Here’s John Lewis again, “First of all, you have to grow. It’s just not something that is natural. You have to be taught the way of peace, the way of love, the way of nonviolence.” It’s a religious discipline guided by religious insight. Here’s Lewis again, “In the religious sense, in the moral sense, you can say in the bosom of every human being, there is a spark of the divine. So you don’t have a right as a human to abuse that spark of the divine in your fellow human being. We, from time to time, would discuss if you see someone attacking you, beating you, spitting on you, you have to think of that person, you know, years ago that person was an innocent child, innocent little baby. And so what happened? Something go wrong? Did the environment, did someone teach that person to hate, to abuse others? So you try to appeal to the goodness of every human being and you don’t give up. You never give up on anyone.”
This is straight out of the Gospel, right?
Jesus, the Apostles all taught this and lived this, as did the saints through the ages, whom John Lewis now joins, who form a cloud of witnesses.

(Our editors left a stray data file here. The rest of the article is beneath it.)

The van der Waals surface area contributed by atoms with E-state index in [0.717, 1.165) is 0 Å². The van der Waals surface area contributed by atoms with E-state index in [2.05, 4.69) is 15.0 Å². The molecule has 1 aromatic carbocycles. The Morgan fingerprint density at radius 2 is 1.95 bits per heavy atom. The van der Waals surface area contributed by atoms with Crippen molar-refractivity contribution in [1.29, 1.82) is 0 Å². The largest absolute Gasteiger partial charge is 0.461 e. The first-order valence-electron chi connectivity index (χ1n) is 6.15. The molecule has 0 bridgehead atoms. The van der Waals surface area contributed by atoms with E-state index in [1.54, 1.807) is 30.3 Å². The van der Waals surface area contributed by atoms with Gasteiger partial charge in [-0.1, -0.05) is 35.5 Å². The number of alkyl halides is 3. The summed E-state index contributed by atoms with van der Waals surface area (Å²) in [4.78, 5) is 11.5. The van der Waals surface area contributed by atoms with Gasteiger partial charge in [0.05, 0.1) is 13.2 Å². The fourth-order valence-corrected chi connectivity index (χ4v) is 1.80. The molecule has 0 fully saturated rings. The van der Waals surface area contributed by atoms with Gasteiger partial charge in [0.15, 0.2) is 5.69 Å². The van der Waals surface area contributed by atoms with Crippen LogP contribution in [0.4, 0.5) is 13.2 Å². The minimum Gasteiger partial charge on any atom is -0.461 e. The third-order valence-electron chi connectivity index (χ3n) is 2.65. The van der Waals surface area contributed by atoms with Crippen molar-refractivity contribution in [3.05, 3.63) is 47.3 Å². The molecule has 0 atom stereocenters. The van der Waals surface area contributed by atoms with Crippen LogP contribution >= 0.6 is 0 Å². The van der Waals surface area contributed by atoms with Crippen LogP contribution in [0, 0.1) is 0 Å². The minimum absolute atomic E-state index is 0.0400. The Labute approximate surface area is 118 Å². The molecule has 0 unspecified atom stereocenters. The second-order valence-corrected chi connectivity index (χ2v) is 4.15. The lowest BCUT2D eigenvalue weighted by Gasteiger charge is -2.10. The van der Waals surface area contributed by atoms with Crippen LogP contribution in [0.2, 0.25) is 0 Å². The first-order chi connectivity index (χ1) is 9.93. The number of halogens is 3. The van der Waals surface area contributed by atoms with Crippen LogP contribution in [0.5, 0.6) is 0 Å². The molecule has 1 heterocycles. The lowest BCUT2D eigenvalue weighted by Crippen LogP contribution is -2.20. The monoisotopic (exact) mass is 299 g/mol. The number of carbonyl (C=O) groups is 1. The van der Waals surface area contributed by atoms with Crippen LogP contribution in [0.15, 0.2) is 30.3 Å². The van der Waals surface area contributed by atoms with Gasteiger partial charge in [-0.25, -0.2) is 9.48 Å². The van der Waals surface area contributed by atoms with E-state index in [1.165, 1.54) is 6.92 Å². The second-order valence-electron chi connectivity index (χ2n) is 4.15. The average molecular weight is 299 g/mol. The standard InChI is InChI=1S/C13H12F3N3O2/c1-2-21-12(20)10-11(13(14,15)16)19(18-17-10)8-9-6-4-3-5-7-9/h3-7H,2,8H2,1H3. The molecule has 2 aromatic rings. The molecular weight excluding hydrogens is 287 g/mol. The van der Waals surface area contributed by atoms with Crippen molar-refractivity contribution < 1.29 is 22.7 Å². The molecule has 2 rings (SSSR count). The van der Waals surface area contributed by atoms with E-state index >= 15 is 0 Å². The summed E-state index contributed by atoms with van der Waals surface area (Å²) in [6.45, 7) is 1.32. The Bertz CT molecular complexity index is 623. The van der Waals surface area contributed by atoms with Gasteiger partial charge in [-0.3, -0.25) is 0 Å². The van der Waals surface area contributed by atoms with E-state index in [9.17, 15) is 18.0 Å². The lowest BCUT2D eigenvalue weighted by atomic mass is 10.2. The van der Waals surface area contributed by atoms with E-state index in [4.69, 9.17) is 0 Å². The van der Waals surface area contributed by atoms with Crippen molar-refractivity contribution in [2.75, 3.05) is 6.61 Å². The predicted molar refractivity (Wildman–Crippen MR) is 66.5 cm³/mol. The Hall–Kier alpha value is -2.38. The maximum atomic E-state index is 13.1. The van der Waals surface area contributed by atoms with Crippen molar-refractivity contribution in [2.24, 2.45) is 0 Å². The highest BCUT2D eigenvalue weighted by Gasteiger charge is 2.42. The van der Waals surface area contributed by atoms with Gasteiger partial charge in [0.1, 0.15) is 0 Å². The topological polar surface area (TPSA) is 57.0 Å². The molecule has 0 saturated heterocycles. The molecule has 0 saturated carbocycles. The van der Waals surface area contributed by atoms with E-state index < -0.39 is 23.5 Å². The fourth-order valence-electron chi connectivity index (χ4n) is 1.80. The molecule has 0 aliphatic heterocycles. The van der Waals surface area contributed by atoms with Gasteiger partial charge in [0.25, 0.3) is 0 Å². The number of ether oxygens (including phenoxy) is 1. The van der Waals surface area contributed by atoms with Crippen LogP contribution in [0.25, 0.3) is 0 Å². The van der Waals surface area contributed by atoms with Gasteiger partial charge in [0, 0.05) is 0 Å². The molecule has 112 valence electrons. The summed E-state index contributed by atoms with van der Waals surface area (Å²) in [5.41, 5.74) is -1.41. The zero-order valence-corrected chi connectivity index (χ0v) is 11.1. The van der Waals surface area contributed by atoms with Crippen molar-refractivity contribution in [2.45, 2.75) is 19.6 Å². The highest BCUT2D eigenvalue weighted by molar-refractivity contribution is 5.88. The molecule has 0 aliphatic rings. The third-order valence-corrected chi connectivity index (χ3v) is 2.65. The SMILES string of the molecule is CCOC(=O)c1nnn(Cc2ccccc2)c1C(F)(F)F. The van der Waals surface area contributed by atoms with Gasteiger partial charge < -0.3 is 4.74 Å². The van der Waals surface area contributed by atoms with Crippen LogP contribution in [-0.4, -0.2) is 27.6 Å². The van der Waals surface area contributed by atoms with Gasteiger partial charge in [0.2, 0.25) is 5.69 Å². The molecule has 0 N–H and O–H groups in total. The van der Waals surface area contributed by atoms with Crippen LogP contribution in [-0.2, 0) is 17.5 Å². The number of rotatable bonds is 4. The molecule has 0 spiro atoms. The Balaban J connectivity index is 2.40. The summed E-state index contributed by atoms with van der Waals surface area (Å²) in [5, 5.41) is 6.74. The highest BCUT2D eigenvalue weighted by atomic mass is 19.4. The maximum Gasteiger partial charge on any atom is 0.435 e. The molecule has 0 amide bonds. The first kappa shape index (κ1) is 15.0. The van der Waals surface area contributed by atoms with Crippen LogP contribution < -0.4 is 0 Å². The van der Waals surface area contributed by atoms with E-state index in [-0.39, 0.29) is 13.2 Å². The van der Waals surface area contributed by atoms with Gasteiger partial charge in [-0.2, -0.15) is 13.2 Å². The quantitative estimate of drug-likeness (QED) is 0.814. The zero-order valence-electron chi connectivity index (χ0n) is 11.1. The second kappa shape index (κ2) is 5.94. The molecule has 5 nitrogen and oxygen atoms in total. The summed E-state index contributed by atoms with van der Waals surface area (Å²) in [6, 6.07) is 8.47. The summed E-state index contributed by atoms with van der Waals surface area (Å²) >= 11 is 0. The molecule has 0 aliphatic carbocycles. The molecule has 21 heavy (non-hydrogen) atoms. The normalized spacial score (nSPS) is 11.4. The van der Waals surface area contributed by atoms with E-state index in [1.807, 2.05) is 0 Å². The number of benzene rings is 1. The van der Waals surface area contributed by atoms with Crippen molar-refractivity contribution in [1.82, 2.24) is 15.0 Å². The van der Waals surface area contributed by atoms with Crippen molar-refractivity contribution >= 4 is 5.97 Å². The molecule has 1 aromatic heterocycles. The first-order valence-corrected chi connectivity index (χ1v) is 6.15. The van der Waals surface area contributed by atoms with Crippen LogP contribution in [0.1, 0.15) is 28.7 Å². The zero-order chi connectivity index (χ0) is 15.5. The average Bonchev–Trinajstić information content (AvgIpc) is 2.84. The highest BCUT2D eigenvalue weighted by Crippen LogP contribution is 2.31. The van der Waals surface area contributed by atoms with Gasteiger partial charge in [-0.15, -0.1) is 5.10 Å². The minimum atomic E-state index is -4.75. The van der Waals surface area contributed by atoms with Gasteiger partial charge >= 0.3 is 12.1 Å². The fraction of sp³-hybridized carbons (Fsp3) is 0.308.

Love your enemies, bless those who curse you, do not return evil for evil… This prevents us from becoming like the evil that we oppose. Violence and hate and falsehood are contagious. The contagion of evil is something the sowers of discord use to their benefit – you’ve been seeing that play out lately? – and something Christians should be inoculated against. You could say the blood of Christ should inoculate us from becoming hosts for the contagion of violence.
Now, the gospel challenge to love our enemies should not be an excuse for cowardice. Jesus was assuming we’d have enemies – the challenge was to love those enemies. The point is not to avoid conflict or prevent people from being mad at us. The point is not to let our enemies get their way. Jesus obviously was not a passive person. He flipped over a few tables in his time, and got into a whole lot of what John Lewis called “good trouble.”
The other big misunderstanding to clear up is that the teachings of Jesus do not mean we should just put up with abuse. Too often they’ve been used that way, for sure. There’s definitely a double standard in who gets told “blessed are the meek, turn the other cheek” and who gets blessed for battle. Those of us who have some privilege in society need to be very careful about this. Do we require some people to be nonviolent while we ourselves enjoy the fruits of violence done in our name?
“Turn the other cheek” is one of the most misunderstood teachings of Jesus.